“You could never tell this little girl has three tubes in her."

Natasha Fuller is just 8 years old, but her grandmother, Chris Burleton, told the Fond du Lac Reporter that she doesn't let her medical condition faze her. “She is happy and sassy, and she just wants to lead a normal life, and do things like go swimming.”

Natasha was born with a rare abdominal muscle condition called Eagle-Barrett Syndrome, or "prune belly syndrome." Among other things, this means that her eight years of life so far have been plagued by urinary tract complications. She lives with her grandparents in Oakfield, Wisconsin — some 400 miles away from her parents and twin sister in Oklahoma — where it's easier to see the doctor, including thrice-weekly trips to the hospital for kidney dialysis.


GIF via WISN 12 News/YouTube.

But in the fall of 2015, doctors said if she didn't get a transplant, Natasha would die.

She had been waiting years to get a new kidney. But every time her name came up on the transplant list, she was already dealing with other kidney infections that would make the surgery impossible. So each time, she was bumped back to the bottom of the list.

GIF via WISN 12 News/YouTube.

That's when her first-grade teacher, Jodi Schmidt, was inspired to do something radical.

Jodi had only known Natasha since the start of the school year, and though she clearly cared about the girl, she couldn't quite articulate where the idea came from. All she knew was she was suddenly so overwhelmed that she had to pull the car over and call her husband.

"I told him, 'Rich, I want to give a student one of my kidneys,'" she told USA Today.

Jodi went through all the proper tests to make sure that she was a donor match for Natasha before she even shared her plan with anyone else. She checked with her principal, Becky Doyle, to see if she could take off the 8 weeks of recovery time, and confirmed with the hospital that her kidney would be used for Natasha and no one else.

GIF via WISN 12 News/YouTube.

Then she called Natasha's grandmother in for a special conference at the school.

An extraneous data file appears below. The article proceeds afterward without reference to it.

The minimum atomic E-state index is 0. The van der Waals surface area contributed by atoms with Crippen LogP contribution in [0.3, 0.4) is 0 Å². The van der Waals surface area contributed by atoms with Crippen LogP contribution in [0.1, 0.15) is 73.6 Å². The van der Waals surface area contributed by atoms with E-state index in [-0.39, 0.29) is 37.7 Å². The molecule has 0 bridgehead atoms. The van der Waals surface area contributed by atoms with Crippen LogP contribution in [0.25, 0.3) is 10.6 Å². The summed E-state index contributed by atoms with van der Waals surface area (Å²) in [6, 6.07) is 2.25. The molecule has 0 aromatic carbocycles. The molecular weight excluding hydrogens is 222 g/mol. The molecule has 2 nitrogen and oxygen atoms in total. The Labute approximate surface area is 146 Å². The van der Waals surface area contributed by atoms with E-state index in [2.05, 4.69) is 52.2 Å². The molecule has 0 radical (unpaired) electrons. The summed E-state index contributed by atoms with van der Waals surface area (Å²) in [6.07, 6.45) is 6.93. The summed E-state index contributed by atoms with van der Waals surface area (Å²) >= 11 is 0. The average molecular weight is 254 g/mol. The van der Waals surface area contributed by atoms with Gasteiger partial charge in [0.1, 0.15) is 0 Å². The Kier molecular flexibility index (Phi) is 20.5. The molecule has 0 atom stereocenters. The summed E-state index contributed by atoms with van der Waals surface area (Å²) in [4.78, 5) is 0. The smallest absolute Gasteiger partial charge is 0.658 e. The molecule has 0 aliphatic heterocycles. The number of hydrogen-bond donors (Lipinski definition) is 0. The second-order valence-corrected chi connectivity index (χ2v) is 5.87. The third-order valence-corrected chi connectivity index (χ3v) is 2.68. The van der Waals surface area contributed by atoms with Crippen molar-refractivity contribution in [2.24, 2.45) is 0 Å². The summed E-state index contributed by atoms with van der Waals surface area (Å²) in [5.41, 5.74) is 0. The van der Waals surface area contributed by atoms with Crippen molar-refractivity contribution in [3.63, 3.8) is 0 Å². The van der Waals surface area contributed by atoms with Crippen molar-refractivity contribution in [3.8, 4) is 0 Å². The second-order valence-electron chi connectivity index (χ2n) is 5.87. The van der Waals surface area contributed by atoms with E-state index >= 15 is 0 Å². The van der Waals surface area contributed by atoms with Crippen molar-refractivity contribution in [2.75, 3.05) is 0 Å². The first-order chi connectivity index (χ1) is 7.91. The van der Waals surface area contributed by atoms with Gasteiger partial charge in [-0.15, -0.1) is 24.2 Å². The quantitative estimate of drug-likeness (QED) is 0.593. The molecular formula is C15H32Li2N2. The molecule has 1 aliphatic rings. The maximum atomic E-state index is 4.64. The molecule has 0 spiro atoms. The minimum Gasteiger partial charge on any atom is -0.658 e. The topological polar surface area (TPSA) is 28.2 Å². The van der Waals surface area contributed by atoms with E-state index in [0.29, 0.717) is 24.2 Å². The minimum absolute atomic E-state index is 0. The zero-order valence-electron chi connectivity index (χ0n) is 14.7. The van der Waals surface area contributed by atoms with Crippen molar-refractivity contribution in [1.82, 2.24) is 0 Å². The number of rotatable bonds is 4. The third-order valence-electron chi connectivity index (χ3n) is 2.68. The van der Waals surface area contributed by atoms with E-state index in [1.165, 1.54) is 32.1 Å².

Natasha's grandmother assumed that she was going in to speak about her granddaughter's grades or to address some concerns about her failing health, according to USA Today. Instead, she was greeted with a gift.

"We gave her a gift box, and under the tissue paper was a card with the words: 'It's a match,'" she explained.

GIF via WISN 12 News/YouTube.

"I have had some really good days in my life, and that was probably one of the best," Jodi said after seeing the family's reaction. "I think that life takes us on very different paths, and I now have no doubt I was brought to Oakfield for a reason."

GIF via WISN 12 News/YouTube.

Teachers make amazing sacrifices for students every day — and Jodi's gift to Natasha is simply one of the most extraordinary.

In the meantime, you can warm your own heart with the full donor revelation video below — and let's all hope that Natasha and Jodi both have a speedy recovery after their surgeries in April!

For some people, every day is Independence Day. For Janis Shinwari, this will be his first 4th of July as an American citizen. And boy, he earned it.

"If I was in Afghanistan—if I didn't come here, I wouldn't be alive now. I would be dead." Shinwari told CNN Heroes in 2018. Shinwari risked his life for nine years serving as a translator for U.S. forces in his native country of Afghanistan. He risked his life everyday knowing that should he be caught by the Taliban, the consequences would be severe. "If the Taliban catch you, they will torture you in front of your kids and families and make a film of you." Shinwari said. "Then [they'll] send it to other translators as a warning message to stop working with the American forces."

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